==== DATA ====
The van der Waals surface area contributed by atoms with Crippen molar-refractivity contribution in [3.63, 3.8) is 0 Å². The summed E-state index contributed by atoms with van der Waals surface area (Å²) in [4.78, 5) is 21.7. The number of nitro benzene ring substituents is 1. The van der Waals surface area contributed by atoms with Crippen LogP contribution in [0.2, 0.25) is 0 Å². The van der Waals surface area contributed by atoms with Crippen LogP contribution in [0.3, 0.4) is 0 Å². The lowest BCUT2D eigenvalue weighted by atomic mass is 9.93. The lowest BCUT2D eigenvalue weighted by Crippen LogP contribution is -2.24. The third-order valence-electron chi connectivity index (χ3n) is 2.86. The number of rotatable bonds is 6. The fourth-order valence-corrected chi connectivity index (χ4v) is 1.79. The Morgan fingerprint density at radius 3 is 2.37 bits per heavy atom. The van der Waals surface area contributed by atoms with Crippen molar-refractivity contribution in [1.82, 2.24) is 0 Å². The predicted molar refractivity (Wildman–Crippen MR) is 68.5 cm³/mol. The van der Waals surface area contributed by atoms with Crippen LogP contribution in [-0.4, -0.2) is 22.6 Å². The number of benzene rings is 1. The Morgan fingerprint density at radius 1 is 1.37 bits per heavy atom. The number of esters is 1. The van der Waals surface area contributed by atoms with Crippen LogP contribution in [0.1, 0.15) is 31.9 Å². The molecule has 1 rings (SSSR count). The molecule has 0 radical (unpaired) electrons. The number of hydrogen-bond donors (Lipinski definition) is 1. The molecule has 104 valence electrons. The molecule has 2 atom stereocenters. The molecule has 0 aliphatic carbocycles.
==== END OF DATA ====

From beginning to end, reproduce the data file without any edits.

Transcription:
The van der Waals surface area contributed by atoms with Crippen molar-refractivity contribution in [3.63, 3.8) is 0 Å². The summed E-state index contributed by atoms with van der Waals surface area (Å²) in [4.78, 5) is 21.7. The number of nitro benzene ring substituents is 1. The van der Waals surface area contributed by atoms with Crippen LogP contribution in [0.2, 0.25) is 0 Å². The van der Waals surface area contributed by atoms with Crippen LogP contribution in [0.3, 0.4) is 0 Å². The lowest BCUT2D eigenvalue weighted by atomic mass is 9.93. The lowest BCUT2D eigenvalue weighted by Crippen LogP contribution is -2.24. The third-order valence-electron chi connectivity index (χ3n) is 2.86. The number of rotatable bonds is 6. The fourth-order valence-corrected chi connectivity index (χ4v) is 1.79. The Morgan fingerprint density at radius 3 is 2.37 bits per heavy atom. The van der Waals surface area contributed by atoms with Crippen molar-refractivity contribution in [1.82, 2.24) is 0 Å². The predicted molar refractivity (Wildman–Crippen MR) is 68.5 cm³/mol. The van der Waals surface area contributed by atoms with Crippen LogP contribution in [-0.4, -0.2) is 22.6 Å². The number of benzene rings is 1. The Morgan fingerprint density at radius 1 is 1.37 bits per heavy atom. The number of esters is 1. The van der Waals surface area contributed by atoms with Crippen LogP contribution in [0.1, 0.15) is 31.9 Å². The molecule has 1 rings (SSSR count). The molecule has 0 radical (unpaired) electrons. The number of hydrogen-bond donors (Lipinski definition) is 1. The molecule has 104 valence electrons. The molecule has 2 atom stereocenters. The molecule has 0 aliphatic carbocycles.